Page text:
Sand Canyon Plaza
Tom Clark, the developer of Sand Canyon Plaza, is in regular communication with the JSB Development team.

“I think he’s getting pretty close to starting,” Backer said. “He’ll have some services there on his side of the freeway, and we have a pretty easy connection to him, so people living either place who want to go to the other – there’s some real opportunities over there for being really eco-sensitive.”

Backer has seen a lot of changes in Canyon Country in the nearly 15 years since Vista Canyon was in the idea phase. “Fair Oaks, Skyline – it’s creating energy and I think it’s turning out well,” he said. “With quality projects you get services and people have places to live and recreation and retail.”

So, how does Jim Backer answer the question, “How long will Vista Canyon take?”

He says: “People will be amazed from now to about 30 months from now, that 80 percent is built in the next three years.”

Fit4Mom

| Canyon Country Magazine | August 5, 2018

Becoming a new mom can be both physically and emotionally challenging. Not only does she have to recover from the grueling experience of labor (and surgery, if she has a C-section), but it’s a complete change of family structure. Adapting to this lifestyle, including relationship transitions, can sometimes feel lonely, which is why new parents can benefit from activities that provide social opportunities.

FIT4MOM connects women who have young children, attempting to meet both fitness and social needs through exercise classes. It began 12 years ago with its flagship program, Stroller Strides, and has grown to include more than 150 members in five programs across the Santa Clarita Valley. It’s also expanded to offer other stroller-based, prenatal, and kid-free workouts, and anywhere from three to 30 moms attend classes, depending on locations.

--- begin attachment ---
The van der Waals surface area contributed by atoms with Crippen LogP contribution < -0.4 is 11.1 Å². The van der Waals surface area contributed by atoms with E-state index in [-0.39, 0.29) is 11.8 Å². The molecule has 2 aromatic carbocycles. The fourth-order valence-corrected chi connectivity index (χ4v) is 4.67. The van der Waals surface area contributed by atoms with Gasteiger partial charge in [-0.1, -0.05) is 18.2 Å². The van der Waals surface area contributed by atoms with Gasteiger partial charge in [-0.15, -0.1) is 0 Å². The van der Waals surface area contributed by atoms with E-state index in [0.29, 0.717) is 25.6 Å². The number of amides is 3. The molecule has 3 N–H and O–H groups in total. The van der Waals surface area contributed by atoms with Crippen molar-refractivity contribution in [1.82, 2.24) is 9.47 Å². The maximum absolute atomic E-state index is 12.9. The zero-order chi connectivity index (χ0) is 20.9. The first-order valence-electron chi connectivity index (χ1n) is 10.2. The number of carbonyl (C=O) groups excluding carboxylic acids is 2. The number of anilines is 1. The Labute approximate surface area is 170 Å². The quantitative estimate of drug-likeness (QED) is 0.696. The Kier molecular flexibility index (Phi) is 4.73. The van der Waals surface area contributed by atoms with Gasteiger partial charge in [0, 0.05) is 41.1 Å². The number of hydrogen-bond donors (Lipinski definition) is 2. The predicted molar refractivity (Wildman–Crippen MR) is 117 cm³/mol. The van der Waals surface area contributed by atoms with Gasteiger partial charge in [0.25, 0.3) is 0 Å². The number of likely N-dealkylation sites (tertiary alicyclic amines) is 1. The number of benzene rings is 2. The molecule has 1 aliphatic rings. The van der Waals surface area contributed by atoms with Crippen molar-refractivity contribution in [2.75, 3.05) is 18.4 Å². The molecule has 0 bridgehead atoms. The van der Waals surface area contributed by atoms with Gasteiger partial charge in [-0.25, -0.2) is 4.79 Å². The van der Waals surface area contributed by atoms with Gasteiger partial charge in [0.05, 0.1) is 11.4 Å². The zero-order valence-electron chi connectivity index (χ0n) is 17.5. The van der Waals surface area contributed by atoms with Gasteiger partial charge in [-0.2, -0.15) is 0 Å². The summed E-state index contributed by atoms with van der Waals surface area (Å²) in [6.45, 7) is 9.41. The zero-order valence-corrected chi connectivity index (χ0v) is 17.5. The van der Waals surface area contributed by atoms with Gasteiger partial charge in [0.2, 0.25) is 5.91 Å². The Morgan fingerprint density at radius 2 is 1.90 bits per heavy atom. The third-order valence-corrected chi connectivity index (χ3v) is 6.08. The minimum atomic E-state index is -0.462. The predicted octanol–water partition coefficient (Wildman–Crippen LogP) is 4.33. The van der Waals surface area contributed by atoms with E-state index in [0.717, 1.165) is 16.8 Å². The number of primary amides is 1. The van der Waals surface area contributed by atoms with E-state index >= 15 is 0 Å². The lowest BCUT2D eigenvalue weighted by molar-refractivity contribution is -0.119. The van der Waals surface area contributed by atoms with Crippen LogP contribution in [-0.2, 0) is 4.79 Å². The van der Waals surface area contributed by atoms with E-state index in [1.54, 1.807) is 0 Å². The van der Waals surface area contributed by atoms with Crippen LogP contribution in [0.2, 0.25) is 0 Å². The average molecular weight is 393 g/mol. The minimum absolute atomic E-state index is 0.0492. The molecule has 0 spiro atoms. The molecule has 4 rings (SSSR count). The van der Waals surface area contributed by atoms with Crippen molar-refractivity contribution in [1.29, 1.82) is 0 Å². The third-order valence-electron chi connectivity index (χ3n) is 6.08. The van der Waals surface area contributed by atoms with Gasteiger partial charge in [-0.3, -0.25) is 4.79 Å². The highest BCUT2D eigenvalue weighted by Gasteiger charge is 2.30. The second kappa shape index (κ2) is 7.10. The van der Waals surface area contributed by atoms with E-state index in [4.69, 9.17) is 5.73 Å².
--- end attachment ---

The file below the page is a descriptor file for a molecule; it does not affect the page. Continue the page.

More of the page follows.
“We are thankful that FIT4MOM is a safe space for moms to come and connect with each other, and relate over their shared experiences and season of life,” said Dani Cohen, MA, BCBA, owner of FIT4MOM Santa Clarita Valley. “Every Saturday we have Family Stroller Strides, where dads can come with Mama and their littles and participate in the Stroller Strides workout for free!”

While most people think of Stroller Strides when they think of FIT4MOM, Cohen says it’s much more.

“We’re kind of the total mama package,” she said. “It’s a total body workout you can do with your little one(s) in tow. We meet at local parks and intermix intervals of strength training and cardio as we move around the park and entertain our little ones.”

FIT4MOM programs include:
Stroller Strides is a total-body conditioning workout designed for moms with kids in tow. Each 60-minute workout is comprised of strength training, cardio and core restoration, all while entertaining the little ones with songs and activities.
Stroller Barre is a unique blend of ballet, Pilates, barre, yoga and stroller-based exercises designed to help moms build strength and muscle tone and improve posture.